Home World First Tenerife now Majorca as vile messages appear telling tourists ‘go home’

First Tenerife now Majorca as vile messages appear telling tourists ‘go home’

Majorca has become the latest holiday hotspot to see anti-tourist graffiti appear, after similar slogans have appeared across mainland Spain, the Balearics and Canary Islands.

The latest grafitti has appeared in a Majorcan neighbourhood which has seen a massive influx of foreign buyers over the past few years.

The words ‘Go Home Tourist’ has been scrawled in English over a wall underneath a real estate promotion billboard in Nou Llevant, which has undergone massive transformation with most new properties being snapped up by Germans.

It was billed as a smaller version of San Francisco’s Silicon Valley when the transformation of the neighbourhood five minutes from Playa de Palma got underway.

Locals have been echoing some of the same complaints protestors in the Canary Islands have been making, claiming code-operated key lock boxes have appeared on many of the entrances of new apartment blocks.

One Spanish woman interviewed under a fictitious name in an island paper last year complained it was difficult to communicate with neighbours because most only spoke German and the majority of apartments where she lived were being purchased as holiday homes or rental investment properties.

Overnight pictures of the anti-tourist graffiti were published by local press, less than a month after similar messages appeared in southern Tenerife.

No-one is yet claiming responsibility for the graffiti which appeared in a road called Avinguda de Mexic opposite a recently-completed new apartment complex. 

Island newspaper Diario de Mallorca described it as the first example of tourism-phobia in Nou Llevant, and said it was targeted at the neighbourhood’s “new foreign residents.”

In the last four years more than 750 apartments worth up to €2.5 million (£2million) have been built there. Around 70 per cent of the properties are said to have been snapped up by foreigners, mainly Germans.

Nou Llevant was talked about as a little Silicon Valley before its transformation began.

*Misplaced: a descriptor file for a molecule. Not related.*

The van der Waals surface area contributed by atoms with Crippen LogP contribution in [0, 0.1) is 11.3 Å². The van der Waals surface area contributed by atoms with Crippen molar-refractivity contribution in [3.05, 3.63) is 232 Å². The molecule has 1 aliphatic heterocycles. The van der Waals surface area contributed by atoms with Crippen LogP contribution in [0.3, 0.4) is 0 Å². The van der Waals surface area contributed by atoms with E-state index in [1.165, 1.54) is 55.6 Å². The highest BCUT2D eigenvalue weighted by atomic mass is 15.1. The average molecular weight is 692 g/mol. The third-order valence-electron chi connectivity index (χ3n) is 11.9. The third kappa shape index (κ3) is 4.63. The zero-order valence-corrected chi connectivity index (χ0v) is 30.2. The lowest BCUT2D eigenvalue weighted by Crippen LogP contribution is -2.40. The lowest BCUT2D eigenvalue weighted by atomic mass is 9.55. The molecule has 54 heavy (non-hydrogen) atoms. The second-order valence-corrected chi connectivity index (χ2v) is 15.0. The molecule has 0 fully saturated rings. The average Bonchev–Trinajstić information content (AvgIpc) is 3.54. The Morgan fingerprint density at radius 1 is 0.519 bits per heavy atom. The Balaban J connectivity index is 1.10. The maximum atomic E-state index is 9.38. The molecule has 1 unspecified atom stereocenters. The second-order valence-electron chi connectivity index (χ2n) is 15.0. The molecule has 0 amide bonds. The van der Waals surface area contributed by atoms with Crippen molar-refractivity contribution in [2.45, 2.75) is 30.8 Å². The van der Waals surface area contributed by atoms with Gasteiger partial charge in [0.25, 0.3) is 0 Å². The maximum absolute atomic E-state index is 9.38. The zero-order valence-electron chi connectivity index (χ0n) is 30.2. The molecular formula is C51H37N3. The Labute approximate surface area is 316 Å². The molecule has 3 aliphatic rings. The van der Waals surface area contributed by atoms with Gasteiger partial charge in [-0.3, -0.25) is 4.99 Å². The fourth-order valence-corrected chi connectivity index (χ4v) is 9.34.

A councillor in the Majorcan capital Palma, which the neighbourhood forms part of, said the council sought a “co-existence” between the residential area and technology or renewable energy companies, so that employees could also live there.

Opposition politicians rubbished the idea, saying it was a residential area for the wealthy and a magnet for foreign investors with a lack of much-needed social housing linked to local incomes.

Residents in the Balearics Islands which include Majorca and Ibiza showed their support for the Canary Islands protesters on Saturday who took to the streets in their thousands, although their demos were much smaller.

Organisers of the demonstrations in Tenerife said 80,000 people joined the protests under the slogan: “The Canary Islands have a limit.” Official estimates put the number of people at around 30,000.

Campaigners have been quick to distance themselves from anti-tourist graffiti which appeared on walls and benches in and around Palm Mar in southern Tenerife at the start of the month.

Messages in English left on walls and benches in and around the resort included ‘My misery your paradise’ and ‘Average salary in Canary Islands is €1,200′.

In an apparent UK backlash, a response left in English on a wall next to a ‘Tourists go home’ message said: “F##k off, we pay your wages.”

At the beginning of last week a picture was published in local press showing the words ‘Go Home’ on a hire car in Tenerife.

Canarias Se Agota, the lead platform behind the Canary Islands protests grouping together a number of ecological associations, has voiced demands which include a halt to two controversial hotel projects, an eco-tax and more sustainable tourism.

Some British holidaymakers have shown their support for the issues raised by the islanders but others have accused them of biting the hand that feeds them.

Six men and women affiliated to Canarias Se Agota, which in English would translate as ‘Canary Islands on the Brink,’ are now on day 12 of “indefinite” hunger strike outside a church in the town of La Laguna in northern Tenerife.

They were filmed being bought to the Saturday protest in the Tenerife capital Santa Cruz in wheelchairs.


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